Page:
Capped plans are nowadays offered by almost all major carriers. The terminology used for describing capped plans varies with carriers, but capped plans in essence have a capped amount and a capped limit. What this means is you pay only the capped amount for calls worth up to the capped limit.
For prepaid, there’s no minimum commitment. You pay upfront for the capped amount of calls and get the capped limit worth of calls that must be used within a certain time frame, usually a month. And most carriers won’t let you extend the validity of prepaid credit for capped plans by recharging. (Alternatively, you may enquire about roaming arrangements for prepaid customers.)
Most people go on capped plans without understanding the inclusions or more importantly the exclusions. Let’s examine what kind of extras you would like to be included on a capped plan and whether they are included in commercial plans.
Ideally you want everything to be included — and that includes your insurance payments and excess. More carriers are including international calls and voice-mail in the cap limits — thanks to the fierce competition in the Australian mobile phone market. Recently some carriers started including roaming charges in the cap limit.
Advantages of Capped Calls
Capped calls are tailored for business users and high spenders since most of the high-end plans have higher cap limits and more features, not to mention cheaper call rates. You get cheaper call rates, cheaper SMS rates, and your SMS is included in the cap.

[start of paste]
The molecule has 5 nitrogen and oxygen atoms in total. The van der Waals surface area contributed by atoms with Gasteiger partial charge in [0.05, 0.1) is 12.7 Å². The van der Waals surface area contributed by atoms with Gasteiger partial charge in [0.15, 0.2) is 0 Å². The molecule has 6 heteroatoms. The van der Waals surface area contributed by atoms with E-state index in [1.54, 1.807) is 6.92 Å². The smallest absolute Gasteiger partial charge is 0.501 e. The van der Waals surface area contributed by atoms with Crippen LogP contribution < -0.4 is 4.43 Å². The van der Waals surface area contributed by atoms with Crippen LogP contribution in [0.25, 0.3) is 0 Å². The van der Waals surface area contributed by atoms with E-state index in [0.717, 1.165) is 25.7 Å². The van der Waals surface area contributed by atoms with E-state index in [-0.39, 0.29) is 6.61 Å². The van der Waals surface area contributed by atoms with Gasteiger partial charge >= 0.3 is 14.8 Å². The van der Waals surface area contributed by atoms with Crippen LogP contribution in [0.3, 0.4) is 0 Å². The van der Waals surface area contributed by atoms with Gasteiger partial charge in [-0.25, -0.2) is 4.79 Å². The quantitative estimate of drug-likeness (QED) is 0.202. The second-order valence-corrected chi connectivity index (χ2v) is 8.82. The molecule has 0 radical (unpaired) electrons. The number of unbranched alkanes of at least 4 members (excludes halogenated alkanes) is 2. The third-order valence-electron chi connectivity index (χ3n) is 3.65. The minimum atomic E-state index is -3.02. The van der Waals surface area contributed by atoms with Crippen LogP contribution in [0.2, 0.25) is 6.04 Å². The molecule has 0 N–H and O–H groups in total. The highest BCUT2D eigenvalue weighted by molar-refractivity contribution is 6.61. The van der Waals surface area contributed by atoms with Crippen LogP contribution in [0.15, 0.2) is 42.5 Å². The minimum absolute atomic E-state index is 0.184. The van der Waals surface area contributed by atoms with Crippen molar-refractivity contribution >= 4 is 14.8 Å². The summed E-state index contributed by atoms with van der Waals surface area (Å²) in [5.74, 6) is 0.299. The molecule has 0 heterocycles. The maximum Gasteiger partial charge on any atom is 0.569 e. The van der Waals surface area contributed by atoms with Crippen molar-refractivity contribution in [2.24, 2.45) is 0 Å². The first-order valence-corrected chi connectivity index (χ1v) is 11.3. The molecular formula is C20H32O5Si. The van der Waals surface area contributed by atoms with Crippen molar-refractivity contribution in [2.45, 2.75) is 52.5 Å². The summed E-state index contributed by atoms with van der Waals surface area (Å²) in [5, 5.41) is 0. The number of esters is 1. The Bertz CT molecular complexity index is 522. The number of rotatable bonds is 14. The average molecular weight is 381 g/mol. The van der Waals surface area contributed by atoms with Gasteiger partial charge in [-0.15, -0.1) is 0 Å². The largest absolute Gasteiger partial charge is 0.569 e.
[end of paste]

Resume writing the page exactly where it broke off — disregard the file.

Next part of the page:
The best thing about capped plans is your flexibility to switch carriers. Most carriers do not lock you into a 12-month contract or 24-month contract for capped plans. In fact, purchasing a mobile phone is optional with most capped plans. (The notable exception is 3, which requires you to purchase a phone.) Even if you include a mobile phone with your capped plan, carriers do not charge you cancellation fees or termination fees should you decide to switch carriers in the next few months. You just pay the balance in full. Remember that capped plans provide you with a cushioning effect should you inadvertently make more calls than usual.
Disadvantages of Capped Calls
As mentioned earlier, capped plans are mostly tailored towards high spend customers and do not offer much savings for low and medium spenders.
Capped plans have an unfortunate tendency of making you spend more. As the saying goes, old habits die hard. Now that you got used to your new spending level, it is hard to cut down on your calls. In other words, you lose your flexibility to switch plans.
The biggest drawback of capped plans is they rarely come with a phone. You must pay separately for the phone — which adds to your monthly commitment. And when the plan comes with a phone, you are locked with the carrier in some way.